Yearbook censorship uncalled for

Review's View

We on the Washburn Review staff do a lot with the other publications produced by students. The support system allows Review students to get experience with different types of writing and designing.

The completed Kaw yearbook was delivered about a week ago and its editor-in-chief opened it to find an unpleasant surprise. The feature story about Joe Raiola, an editor at MAD magazine, featured a picture with Raiola showing the audience his middle finger. His speech and his gesture tried to communicate the importance of free speech and to avoid censorship. In the finished yearbook, someone at Herff-Jones airbrushed out the middle finger of Raiola.

Let’s recap: a story about fighting censorship being censored.

Now, the yearbook company is not a governmental entity and therefore not bound to a pure definition of free speech and free press, but one would think that a company that produces a form of press would be more adherent to the rule. According to the editor and the advisor, someone from the company called and asked if they wanted the figure brushed out. This also jumps off the logic train at high speeds not only because they are dealing with a college yearbook, but also because if the staff or the advisor did not want a picture of someone flipping the bird in the yearbook, why would they put it there in the first place. If the yearbook staff really wanted to use that picture but did not want to use the middle finger, a majority of the staff is probably talented enough with Photoshop to airbrush out the offending figure in-house.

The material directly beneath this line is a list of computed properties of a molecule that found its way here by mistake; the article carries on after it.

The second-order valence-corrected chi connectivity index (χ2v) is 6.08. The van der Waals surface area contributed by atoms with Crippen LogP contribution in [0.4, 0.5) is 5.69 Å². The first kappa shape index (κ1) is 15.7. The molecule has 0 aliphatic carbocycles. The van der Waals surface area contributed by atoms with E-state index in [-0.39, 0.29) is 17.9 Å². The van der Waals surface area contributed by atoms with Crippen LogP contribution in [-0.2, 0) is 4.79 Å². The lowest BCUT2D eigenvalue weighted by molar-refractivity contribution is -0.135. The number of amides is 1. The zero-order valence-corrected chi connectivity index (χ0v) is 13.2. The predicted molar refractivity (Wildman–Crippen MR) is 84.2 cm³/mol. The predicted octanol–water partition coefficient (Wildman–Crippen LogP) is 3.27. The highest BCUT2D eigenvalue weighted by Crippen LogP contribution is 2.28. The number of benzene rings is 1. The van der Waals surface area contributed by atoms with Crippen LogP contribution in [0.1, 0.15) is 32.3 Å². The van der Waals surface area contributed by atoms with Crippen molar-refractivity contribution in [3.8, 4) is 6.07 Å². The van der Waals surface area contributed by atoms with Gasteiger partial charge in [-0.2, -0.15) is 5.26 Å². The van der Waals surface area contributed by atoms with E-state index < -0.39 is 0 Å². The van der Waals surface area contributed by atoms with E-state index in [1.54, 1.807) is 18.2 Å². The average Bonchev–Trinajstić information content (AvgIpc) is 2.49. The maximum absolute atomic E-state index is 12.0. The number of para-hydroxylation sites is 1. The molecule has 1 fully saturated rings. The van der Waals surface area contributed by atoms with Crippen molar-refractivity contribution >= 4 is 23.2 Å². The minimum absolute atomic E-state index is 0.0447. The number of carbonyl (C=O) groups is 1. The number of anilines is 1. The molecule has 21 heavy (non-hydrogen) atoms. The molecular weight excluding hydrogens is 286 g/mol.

The notion of a story about upholding free speech being censored is hilariously ironic – almost sadly so. More important than hilarity is the over arching offense of free speech. The yearbook is a student publication that deserves the right of free speech just as much as any student publication. Why the company felt the need to airbrush out a middle finger is beyond us. Perhaps it was because the company is used to dealing with high school yearbooks, but those are more closely watched by adults who would take out the finger if need be. By the time the pages reach the printer there should be no tweaking done other than to fix minor details that will aid in the printing. The yearbook staff wanted the finger because it added to the story. It wasn’t a gratuitous use of nudity or offensive material – it was the point of Raiola’s speech.

Herff-Jones should think seriously about what it is doing and why it is doing it. If it is trying to be paternalistic about yearbooks, then it should just start a service that goes around to high school and college campuses and makes a clean, neat, pretty and unrealistic version of college life. Until then, leave the finger alone.